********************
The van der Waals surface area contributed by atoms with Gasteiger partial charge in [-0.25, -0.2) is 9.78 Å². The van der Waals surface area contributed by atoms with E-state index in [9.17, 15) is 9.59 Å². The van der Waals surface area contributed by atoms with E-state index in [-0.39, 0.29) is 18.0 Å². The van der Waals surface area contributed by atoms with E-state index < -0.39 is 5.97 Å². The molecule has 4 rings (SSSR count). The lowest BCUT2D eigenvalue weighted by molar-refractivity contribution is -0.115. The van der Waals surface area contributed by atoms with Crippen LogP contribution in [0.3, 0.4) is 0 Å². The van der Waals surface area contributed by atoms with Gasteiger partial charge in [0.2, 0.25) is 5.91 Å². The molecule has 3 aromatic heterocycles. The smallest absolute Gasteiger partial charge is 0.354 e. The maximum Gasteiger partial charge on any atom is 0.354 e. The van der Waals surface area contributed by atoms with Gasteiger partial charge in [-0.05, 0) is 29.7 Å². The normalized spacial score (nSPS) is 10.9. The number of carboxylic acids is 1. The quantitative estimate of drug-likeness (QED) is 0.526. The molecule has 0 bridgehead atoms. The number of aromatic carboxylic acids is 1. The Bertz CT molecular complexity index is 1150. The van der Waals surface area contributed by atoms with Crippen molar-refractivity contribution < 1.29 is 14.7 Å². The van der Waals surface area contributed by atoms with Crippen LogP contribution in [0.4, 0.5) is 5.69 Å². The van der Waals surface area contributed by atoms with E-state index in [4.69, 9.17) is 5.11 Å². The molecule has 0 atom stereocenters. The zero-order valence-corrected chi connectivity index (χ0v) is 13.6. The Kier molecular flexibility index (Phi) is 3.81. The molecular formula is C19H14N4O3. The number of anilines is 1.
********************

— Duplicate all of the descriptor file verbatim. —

The van der Waals surface area contributed by atoms with Gasteiger partial charge in [-0.25, -0.2) is 9.78 Å². The van der Waals surface area contributed by atoms with E-state index in [9.17, 15) is 9.59 Å². The van der Waals surface area contributed by atoms with E-state index in [-0.39, 0.29) is 18.0 Å². The van der Waals surface area contributed by atoms with E-state index < -0.39 is 5.97 Å². The molecule has 4 rings (SSSR count). The lowest BCUT2D eigenvalue weighted by molar-refractivity contribution is -0.115. The van der Waals surface area contributed by atoms with Crippen LogP contribution in [0.3, 0.4) is 0 Å². The van der Waals surface area contributed by atoms with Gasteiger partial charge in [0.2, 0.25) is 5.91 Å². The molecule has 3 aromatic heterocycles. The smallest absolute Gasteiger partial charge is 0.354 e. The maximum Gasteiger partial charge on any atom is 0.354 e. The van der Waals surface area contributed by atoms with Gasteiger partial charge in [-0.05, 0) is 29.7 Å². The normalized spacial score (nSPS) is 10.9. The number of carboxylic acids is 1. The quantitative estimate of drug-likeness (QED) is 0.526. The molecule has 0 bridgehead atoms. The number of aromatic carboxylic acids is 1. The Bertz CT molecular complexity index is 1150. The van der Waals surface area contributed by atoms with Crippen molar-refractivity contribution < 1.29 is 14.7 Å². The van der Waals surface area contributed by atoms with Crippen LogP contribution in [0.4, 0.5) is 5.69 Å². The van der Waals surface area contributed by atoms with E-state index in [4.69, 9.17) is 5.11 Å². The molecule has 0 atom stereocenters. The zero-order valence-corrected chi connectivity index (χ0v) is 13.6. The Kier molecular flexibility index (Phi) is 3.81. The molecular formula is C19H14N4O3. The number of anilines is 1.